MEP Guoga: a chance for the new Government to clean up

Antanas Guoga
DELFI / Šarūnas Mažeika

Let’s unlock the multi- million euro deals

According to the ‘’Lithuanian corruption map’’ data, Lithuanian society considers the most corrupt institutions to be health institutions, the Parliament, courts, municipalities and political parties. In my opinion, the most harmful corruption, at least finance wise, is caused by non–transparent deals in the in the area of public procurement – it halts the country’s progress. Every year public procurement deals in Lithuania account for approximately 4 million euros. This is a huge amount of money from taxpayers. I strongly argue that it is possible to create conditions which would ensure bigger competition and openness in public procurement.

One key example which I suggest for the new Government to revise is to increase transparency by paying more attention to the project on the reconstruction work of the Vilnius Concert and Sports Hall. According to the state enterprise – bank ’’Turto bankas’’, the preliminary cost of the project, including building acquisition, will reach 34 million euros! The estimates of the costs just get bigger, and where all this money is coming from is not clear. The funding comes partly from the state but there are blurred lines concerning where the rest of the investment comes from. For example, there is a plan to request funding from a special fund to fight climate change? Moreover, the project includes controversial aspects of funding to preserve soviet architectural heritage which sparks conflict amongst ethnic communities.

State projects need special attention from the Government

The public procurement office expressed doubts on the price of the reconstruction. Therefore, the state enterprise ‘’Turto bankas’’ is obligated to reconsider its budget. So far, the procurement process is continuing. This bad practice should be stopped to answer all the doubts and questions given by the institutions. The procurement office presented the conclusion that financial resources had been planned inadequately; the price of the project that was agreed on during unpublished negations is way too high.

I agree with D. Vilyte, the head of the procurement office, that an economic project like this seen to have such high value for the country, should clearly demonstrate top class transparency standards. Unfortunately, according to D. Vilytė, ‘’the contest for public procurement of high financial value from its early stage presents negative sides such as lack of competition assurance, irrational use of funds, lack of transparency’’.

Taxpayers’ money for the economically insufficient project?

The new chairman of the Parliament has expressed similar concerns. We have plenty of arenas and sports centres that require extra support from public institutions. The renovation work on the Vilnius Concert and Sports Hall might top all these expenditures.

The Lithuanian authorities acknowledged that the project would not be carried out without public funding as a facility like the VCC is not sufficiently profitable for a private investor and thus not economically viable. The funding gap analysis demonstrates that the operating profit over a period of 15 years (EUR 3.150 million) will not cover the full investment costs of the project. As a comparison, the Lithuanian Exhibition and Congress Centre (LITEXPO) profit was 800,000 euros in 2016 (to project it for 15 years it could reach 12 mln. eur or more). Do we really want to delegate taxpayers’ money to cover 31 mln missing euros of the 34 mln euros total budget?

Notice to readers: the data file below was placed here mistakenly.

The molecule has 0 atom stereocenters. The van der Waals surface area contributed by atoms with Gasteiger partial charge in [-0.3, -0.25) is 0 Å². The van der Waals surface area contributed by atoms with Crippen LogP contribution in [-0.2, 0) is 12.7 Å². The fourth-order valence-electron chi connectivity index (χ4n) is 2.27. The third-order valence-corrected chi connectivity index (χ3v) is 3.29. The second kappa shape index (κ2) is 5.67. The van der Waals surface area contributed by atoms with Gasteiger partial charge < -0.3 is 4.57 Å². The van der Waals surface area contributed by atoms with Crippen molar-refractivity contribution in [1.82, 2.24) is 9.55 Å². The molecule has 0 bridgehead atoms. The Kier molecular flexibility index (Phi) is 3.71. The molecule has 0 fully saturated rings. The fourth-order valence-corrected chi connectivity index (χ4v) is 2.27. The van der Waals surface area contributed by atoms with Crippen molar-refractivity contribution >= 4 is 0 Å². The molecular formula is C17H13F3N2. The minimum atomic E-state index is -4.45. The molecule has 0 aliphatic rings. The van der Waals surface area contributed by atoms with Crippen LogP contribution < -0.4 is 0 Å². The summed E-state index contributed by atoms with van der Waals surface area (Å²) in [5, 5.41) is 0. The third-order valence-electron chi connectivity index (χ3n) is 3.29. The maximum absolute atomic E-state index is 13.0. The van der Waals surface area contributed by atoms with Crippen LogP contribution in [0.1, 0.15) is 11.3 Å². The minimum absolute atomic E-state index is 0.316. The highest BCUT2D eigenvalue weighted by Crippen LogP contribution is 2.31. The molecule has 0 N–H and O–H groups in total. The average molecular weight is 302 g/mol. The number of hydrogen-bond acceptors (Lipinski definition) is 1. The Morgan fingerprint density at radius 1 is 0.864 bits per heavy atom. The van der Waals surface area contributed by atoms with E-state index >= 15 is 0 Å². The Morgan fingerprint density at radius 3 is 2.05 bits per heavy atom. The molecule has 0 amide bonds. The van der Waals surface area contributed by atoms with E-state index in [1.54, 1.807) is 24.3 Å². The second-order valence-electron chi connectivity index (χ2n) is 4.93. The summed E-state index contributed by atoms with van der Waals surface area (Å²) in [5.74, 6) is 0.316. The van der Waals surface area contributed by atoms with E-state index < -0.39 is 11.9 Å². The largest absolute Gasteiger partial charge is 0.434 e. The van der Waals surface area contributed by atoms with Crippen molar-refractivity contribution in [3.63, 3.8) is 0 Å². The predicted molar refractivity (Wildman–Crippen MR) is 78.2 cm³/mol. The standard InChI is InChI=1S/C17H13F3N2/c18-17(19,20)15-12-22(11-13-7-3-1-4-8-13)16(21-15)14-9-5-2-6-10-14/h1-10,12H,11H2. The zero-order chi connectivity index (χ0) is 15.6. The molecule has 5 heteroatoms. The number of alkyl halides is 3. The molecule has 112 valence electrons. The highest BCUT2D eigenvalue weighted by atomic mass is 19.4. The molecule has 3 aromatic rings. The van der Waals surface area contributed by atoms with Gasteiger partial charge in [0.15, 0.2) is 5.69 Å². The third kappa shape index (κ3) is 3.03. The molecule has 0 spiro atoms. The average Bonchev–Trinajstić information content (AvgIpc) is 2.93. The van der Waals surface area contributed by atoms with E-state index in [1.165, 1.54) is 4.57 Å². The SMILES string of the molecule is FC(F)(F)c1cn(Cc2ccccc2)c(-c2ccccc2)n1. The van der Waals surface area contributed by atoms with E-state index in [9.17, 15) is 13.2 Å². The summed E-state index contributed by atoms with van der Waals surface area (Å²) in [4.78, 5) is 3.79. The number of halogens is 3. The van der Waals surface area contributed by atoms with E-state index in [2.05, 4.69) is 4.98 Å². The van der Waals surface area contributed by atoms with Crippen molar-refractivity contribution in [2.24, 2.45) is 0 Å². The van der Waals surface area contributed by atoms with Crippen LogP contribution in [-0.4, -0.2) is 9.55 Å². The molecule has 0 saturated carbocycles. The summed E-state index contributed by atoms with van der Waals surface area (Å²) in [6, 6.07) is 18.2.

Another mechanism of funds ‘‘assimilation‘‘?

D. Vilytė has advised‘’Turto bankas’’ to reconsider the budget of the project and discuss it with other responsible institutions because the final decision which would approve the funding without reservation is not a given. Almost a year ago there was an estimated request for 8 million euros from the special fund to fight climate change. The project is trying to justify that this money will be used to increase the energy effectiveness of the building!

However, when the whole contest of this public procurement raises doubts about transparency, do we really want to ask for additional money from the special fund which was established especially to improve the quality of environment and atmosphere? At the moment, the project managers have not applied to the Ministry of Environment yet, to receive additional money from the mentioned financial source. I strongly believe that we cannot let people think that we have saved not only the architectural heritage from the Soviet Union, but also the same pattern of thinking.

Lithuanian architects have already raised questions whether it is beneficial to try saving architectural buildings from the Soviet Union time that cause environmental problems. If we agree to save some of them, we have to do it with transparency by using properly special funds and taxpayers money. If after starting the investigation of the project a track of corruption would be found taxpayers, would have to pay for these mistakes and trust in public institutions will decrease even more than it is now.

Let’s invest in progress

I have written a letter to the Special Investigation Service of the Republic of Lithuania, asking to look into this. If it is not possible to implement such a project without a ‘’corruption shadow’’, maybe then it is a better idea to tear down this building of questionable cultural value which causes damage not only for the city but also raises conflict among religious communities in the country. Why not invest in something with a serious public value that progresses Lithuania? How about the idea to transparently buy a micro laptop / microcomputer for every child at school!

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